Albert Hadley was the Honorary Chair this year, so many designers added a Hadley element in their rooms to pay tribute. Further uptown, Gerald Bland, antique dealer of all things understated and elegant, mounted a show of Hadley's iconic interior drawings for the occasion. They are worth seeing.
A Christopher Maya vignette greets visitors as they enter the showhouse. Chairs with colored tufting have become one of his signature elements .
He used an ikat print as the dominant pattern the large first floor entry foyer.
A round table grounds the large hall space. His clever use of screens make the space more intimate.
Blue and white Chinese vases dot the mantel and ikat shades on a huge chandelier pull the scheme together.
Small seating arrangements in plum velvet with a wide swath of ikat make for easy conversation.
The first room that guests enter into on the main floor if that of Bunny Williams Inc and Beeline Home, called Tous Dans Un: All In One. I have profiled her collection in the past, seen here, mixed with antiques and fun touches. A red Egg Chair and framed Hadley interior drawings on the mantel are a nod to his favorite color.
Two enormous paintings by British public relations gal turned painter Sarah Graham dominate the room. The bright turquoise and green tie in with the Tiffany blue walls.
Painted sisal with Hadley stars and a bold border add a graphic element to the floor.
A long table serves two purposes-- one side is set for two and the other is a makeshift desk. Mango and turquoise colors create an island feeling in a city setting. Behind the table, a Thomas Hope bookcase grounds the wall.
Amy Lau for Maya Romanoff decorated the first floor staircase with beautiful handmade paper flowers that grew out of paper tree branches. The huge blooms added instant artwork to the vast walls.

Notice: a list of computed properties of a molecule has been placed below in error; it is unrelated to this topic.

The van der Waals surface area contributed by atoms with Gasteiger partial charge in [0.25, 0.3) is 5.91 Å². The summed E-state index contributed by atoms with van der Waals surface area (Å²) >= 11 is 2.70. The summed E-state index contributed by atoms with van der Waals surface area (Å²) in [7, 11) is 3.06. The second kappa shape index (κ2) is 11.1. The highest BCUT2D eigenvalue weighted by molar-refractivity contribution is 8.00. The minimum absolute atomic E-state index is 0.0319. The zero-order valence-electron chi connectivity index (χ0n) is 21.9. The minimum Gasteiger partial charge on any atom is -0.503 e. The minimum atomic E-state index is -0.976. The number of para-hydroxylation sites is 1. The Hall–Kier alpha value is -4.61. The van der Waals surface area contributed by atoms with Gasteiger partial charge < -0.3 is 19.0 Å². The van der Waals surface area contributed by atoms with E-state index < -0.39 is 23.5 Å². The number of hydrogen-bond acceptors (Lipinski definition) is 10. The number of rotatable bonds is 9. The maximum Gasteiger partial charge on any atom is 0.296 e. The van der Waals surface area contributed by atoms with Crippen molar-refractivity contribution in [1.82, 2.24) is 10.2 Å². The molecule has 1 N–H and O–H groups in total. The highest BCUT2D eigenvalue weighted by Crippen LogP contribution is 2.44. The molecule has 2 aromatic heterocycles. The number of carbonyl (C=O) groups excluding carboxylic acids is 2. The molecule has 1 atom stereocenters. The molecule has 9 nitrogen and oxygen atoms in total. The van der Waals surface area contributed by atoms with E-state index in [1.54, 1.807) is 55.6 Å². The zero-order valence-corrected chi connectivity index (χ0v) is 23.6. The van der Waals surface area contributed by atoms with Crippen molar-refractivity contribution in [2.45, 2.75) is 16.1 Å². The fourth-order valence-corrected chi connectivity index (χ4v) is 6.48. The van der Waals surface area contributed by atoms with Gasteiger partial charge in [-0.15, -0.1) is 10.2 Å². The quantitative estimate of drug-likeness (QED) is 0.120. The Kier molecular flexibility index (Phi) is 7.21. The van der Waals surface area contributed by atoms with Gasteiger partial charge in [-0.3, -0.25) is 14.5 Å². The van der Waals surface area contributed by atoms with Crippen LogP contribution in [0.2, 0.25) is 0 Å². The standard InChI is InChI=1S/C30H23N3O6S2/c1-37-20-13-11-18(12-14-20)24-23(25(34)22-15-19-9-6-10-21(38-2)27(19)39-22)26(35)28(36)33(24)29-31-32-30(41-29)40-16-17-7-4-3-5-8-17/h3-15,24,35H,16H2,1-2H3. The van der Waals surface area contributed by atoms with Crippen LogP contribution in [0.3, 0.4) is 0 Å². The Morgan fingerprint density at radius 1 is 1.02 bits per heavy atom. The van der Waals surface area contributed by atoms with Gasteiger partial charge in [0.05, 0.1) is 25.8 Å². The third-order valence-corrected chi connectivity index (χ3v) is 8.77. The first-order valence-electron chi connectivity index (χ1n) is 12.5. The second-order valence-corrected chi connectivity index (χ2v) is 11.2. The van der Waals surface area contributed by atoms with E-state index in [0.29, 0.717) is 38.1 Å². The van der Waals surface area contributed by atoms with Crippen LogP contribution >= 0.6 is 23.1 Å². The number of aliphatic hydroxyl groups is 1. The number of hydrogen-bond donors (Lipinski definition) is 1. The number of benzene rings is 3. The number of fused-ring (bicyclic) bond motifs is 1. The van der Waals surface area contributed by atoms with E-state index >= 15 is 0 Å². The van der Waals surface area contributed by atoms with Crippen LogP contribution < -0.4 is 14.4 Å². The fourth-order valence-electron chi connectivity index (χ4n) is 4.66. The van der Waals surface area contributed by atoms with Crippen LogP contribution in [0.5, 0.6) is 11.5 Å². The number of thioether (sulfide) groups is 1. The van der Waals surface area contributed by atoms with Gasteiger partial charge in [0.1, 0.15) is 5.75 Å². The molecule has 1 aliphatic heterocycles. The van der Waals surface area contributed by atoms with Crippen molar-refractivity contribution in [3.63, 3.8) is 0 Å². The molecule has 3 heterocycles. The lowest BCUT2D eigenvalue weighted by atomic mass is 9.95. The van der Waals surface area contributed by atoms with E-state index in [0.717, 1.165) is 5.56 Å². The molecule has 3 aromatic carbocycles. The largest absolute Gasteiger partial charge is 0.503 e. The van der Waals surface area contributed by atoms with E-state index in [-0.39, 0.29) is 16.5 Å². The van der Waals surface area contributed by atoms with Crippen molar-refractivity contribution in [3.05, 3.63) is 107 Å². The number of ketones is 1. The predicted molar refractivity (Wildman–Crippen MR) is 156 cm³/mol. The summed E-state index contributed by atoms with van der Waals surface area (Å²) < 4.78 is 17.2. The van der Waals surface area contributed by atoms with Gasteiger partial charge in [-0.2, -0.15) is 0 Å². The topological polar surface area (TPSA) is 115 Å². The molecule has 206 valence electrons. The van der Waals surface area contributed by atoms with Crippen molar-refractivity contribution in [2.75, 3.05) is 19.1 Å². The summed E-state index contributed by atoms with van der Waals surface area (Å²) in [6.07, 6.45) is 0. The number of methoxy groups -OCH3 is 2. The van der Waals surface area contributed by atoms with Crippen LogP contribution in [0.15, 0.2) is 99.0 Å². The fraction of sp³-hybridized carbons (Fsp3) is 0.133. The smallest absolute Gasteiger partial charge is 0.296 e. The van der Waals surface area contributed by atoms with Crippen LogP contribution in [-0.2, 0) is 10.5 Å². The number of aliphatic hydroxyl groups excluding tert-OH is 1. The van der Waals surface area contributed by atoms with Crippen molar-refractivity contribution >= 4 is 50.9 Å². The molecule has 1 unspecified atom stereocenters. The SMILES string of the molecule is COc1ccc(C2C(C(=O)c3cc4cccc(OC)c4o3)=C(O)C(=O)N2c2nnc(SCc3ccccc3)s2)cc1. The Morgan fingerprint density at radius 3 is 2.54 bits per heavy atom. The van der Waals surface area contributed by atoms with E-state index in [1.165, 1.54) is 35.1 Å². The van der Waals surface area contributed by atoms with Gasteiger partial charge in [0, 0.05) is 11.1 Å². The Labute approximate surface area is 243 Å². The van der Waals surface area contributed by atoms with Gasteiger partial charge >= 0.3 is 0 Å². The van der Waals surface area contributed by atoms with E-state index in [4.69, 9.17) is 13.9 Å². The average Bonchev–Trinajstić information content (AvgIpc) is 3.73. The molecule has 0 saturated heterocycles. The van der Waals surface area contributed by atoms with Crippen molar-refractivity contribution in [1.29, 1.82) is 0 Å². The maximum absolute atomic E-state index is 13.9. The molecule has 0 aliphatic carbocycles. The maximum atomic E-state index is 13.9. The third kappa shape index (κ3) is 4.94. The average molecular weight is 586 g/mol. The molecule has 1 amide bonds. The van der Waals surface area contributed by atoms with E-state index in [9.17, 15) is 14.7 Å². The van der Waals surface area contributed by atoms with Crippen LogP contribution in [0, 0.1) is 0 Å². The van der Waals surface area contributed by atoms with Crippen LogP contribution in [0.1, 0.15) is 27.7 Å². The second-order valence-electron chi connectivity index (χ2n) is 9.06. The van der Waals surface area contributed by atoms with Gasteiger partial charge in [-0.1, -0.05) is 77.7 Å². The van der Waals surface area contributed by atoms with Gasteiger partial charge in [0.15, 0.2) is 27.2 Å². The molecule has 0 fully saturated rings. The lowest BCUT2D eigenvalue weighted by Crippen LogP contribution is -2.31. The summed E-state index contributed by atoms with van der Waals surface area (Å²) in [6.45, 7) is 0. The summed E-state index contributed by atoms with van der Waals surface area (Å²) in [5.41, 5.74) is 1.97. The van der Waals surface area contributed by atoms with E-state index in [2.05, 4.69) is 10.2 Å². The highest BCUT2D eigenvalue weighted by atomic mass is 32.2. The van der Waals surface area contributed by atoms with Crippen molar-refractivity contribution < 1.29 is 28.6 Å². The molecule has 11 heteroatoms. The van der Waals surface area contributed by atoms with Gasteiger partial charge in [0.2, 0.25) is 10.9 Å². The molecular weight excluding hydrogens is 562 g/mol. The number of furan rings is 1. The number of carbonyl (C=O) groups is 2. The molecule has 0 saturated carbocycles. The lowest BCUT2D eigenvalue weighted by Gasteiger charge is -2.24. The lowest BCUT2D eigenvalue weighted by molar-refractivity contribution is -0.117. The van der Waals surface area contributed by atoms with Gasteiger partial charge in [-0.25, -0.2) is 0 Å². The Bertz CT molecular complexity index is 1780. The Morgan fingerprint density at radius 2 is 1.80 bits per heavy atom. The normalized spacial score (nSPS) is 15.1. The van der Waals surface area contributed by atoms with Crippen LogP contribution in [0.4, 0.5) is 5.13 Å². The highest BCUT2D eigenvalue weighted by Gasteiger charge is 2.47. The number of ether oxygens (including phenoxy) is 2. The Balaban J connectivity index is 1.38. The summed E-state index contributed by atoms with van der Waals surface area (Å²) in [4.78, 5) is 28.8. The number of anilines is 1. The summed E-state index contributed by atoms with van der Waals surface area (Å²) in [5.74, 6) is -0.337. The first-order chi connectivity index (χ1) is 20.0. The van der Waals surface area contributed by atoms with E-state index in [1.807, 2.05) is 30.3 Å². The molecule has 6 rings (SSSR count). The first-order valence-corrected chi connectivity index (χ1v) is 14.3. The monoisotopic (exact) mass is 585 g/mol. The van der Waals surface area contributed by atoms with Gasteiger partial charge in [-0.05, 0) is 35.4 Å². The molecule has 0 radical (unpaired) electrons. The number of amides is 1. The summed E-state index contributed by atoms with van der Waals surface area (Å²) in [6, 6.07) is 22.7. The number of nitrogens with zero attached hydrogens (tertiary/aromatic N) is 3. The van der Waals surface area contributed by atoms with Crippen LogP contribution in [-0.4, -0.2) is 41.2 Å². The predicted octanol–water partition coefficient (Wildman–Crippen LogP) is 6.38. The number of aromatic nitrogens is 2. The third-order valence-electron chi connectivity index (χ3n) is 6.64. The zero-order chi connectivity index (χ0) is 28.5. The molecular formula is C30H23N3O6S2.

Charlotte Moss's created a master bedroom suite,complete with a Michael Devine fabric-draped entrance. In typical Charlotte style, the 2 rooms are girly, with pretty things everywhere. Sumptuous details include embroidery, walls filled with framed artwork, charming small furniture pieces and special antiques.
Matching consoles flank the fabric- filled entryway that lead to the sitting room.
Her vast list of resources were highlighted on a long, framed list that was hung off a 4 sided revolving picture easel. It's all in the details!
D. Porthault linens on a Louis XVI day bed create a relaxing space, very French in feel.
A huge urn of flowers on a pedestal create just the right amount of drama with height and mass.
In addition to the bed and desk area, a casual seating area welcomes guests.
A Jansen desk is loaded with stationery, pretty storage boxes, a small flower arrangement and everything else a busy lady needs at her fingertips. A mini telephone table puts the modern technology to the side, so the beautiful elements are the focal point.
My favorite piece is this low slipper chair, upholstered in a classic floral. It is a spot to perch or put things.